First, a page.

Photos by Robin Patten.
The alcove was shallow, though its back wall was shaded, seeping with enough moisture to support a modest hanging garden. With autumn taking hold, most of the plants had decayed into crumpled leaves and drooping stems, yet within the brown was a bit of green and a flame of color. Eastwood’s monkeyflower still bloomed in that alcove habitat, its brilliant red blossom fresh and vibrant in the sheltered site.
The hanging garden was unexpected and the monkeyflower even more of a surprise. I’d walked near that alcove many times, but not to that very spot where the red caught my eye, so bright in the shaded space. I gasped in sheer delight, for in all my wanderings of recent years I’ve not come across the plant. Any nearby lizard or raven might have been startled by my exclamations: “Oh! What a joy! What a beauty! Yes, yes!”
Eastwood’s monkeyflower, Mimulus eastwoodiae is a small gem, its scarlet flower about an inch long, blooming out of a short stalk of deep green leaves. The flower looks somewhat like a single snapdragon flower, and in fact the plant was once considered part of the snapdragon family, Scrophulariaceae. In the way of taxonomy, things have changed, and it is now in the lopseed family, Phrymaceae. Like several other alcove plants, the monkeyflower is endemic to the canyonlands of the Four Corners region, growing here and nowhere else in the world. It is a unique plant, and inspiring in its beauty.
Mimulus eastwoodiae is named for Alice Eastwood, a botanist who explored southern Utah in the late 19th century. Digging through a history book, looking for information on the Wetherill brothers, I’d read about her the same morning I came across the flowering alcove. While walking, I thought of Eastwood and the monkeyflower who honors her, for this woman intrigues me. My thoughts drifted away to other things as I meandered, until something lured me off into an unplanned direction, where I found the alcove with its hanging garden of red blossoms.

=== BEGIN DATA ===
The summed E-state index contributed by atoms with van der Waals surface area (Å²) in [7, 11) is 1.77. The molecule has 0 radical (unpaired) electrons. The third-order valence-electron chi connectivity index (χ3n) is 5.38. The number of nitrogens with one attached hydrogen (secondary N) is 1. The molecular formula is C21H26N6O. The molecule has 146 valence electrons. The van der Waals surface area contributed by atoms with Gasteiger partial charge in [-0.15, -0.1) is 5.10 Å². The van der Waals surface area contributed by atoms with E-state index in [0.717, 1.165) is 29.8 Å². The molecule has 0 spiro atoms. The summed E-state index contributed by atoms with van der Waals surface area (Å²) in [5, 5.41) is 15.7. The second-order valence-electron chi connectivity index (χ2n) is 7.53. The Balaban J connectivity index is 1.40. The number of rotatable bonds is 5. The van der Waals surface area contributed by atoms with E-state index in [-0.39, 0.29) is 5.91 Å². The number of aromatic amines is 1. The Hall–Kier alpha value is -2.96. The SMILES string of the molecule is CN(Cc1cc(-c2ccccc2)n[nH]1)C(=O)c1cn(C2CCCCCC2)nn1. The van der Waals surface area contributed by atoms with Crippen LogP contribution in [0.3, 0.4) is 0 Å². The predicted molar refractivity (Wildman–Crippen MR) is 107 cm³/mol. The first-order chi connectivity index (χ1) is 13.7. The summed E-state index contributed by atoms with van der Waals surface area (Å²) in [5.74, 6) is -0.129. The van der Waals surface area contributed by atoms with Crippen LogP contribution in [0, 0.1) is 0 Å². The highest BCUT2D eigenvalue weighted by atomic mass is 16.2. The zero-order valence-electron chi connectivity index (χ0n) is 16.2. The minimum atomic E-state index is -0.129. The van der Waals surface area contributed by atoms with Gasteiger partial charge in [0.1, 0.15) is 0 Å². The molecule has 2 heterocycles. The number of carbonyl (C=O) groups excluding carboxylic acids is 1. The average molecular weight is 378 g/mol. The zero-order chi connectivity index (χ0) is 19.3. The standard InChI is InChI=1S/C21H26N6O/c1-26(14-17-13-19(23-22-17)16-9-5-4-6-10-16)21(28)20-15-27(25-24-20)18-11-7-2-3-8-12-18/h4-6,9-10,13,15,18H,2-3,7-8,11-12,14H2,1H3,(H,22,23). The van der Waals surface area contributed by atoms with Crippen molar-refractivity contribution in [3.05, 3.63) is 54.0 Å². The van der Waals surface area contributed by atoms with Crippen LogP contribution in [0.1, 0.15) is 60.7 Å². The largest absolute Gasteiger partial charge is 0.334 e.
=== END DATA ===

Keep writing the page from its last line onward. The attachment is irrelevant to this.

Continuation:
Only later did I realize the synchronicity. The joy of the flower carried forward.
Alice Eastwood lived from 1859 to 1953, a time when Euro-Americans were exploring and colonizing the American West, a time when women usually held roles of wife, homemaker, mother. Eastwood never fit into those molds; she was apparently a “feminist, Sierra Club member, and flouter of social conventions.”  Following her passion for the natural world, Eastwood turned from the norm of the time to become a highly respected botanist.
A skilled student, Eastwood was offered a teaching position at her own Denver high school immediately upon graduation. During her years of teaching, she studied the available botanical texts and guides, educating herself in the skills of the discipline. In 1889, at the age of thirty, Eastwood stepped off the teaching track to devote herself to botany. Five years into her botanical career, she was hired by the California Academy of Sciences, one of the few scientific institutions of that time that supported and hired women. Her contributions to the field were large and lasting: she named 395 plant species, published 310 scientific articles, and had 17 species named for her.
Not one to cloister herself in an herbarium, Eastwood often ventured into the field, traveling extensively as she identified and prepared plant specimens. Her influence was widely felt, especially in Colorado, California, Utah, and the Four Corners region. She joined Richard and Al Wetherill at the Mesa Verde archeological site from 1889 to about 1895 and traveled with Al Wetherill on lengthy collecting trips in southern Utah.
Working in a male-dominated field, Eastwood doesn’t fit the usual image of the 19th century explorer-scientist. She brought her own flair to her work, an inspiring and unexpected presence in the desert.
Weeks after that first finding, I came across another hanging garden with an abundance of monkeyflowers, a swath of flowers against rich green foliage. This was more than a scattering; it was a profusion of red, spread across the sandstone where water seeped from rock. Eastwood’s monkeyflowers reproduce with stolons, or runners, that reach out to cover large areas, a fact that might explain the abundance, but does not begin to capture the impact of such a display.
There is an image of “desert” carried in thought, running through literature, supported by ecological fact: the desert is a dry and rocky place, heat and aridity shaping its character, scarcity and absence prevailing, brown and beige and terracotta hues the theme. Yet within that environment are rich hanging gardens, an integral part of the desert, their flowers and foliage a delight in juxtaposition to the stonier side of “desert”.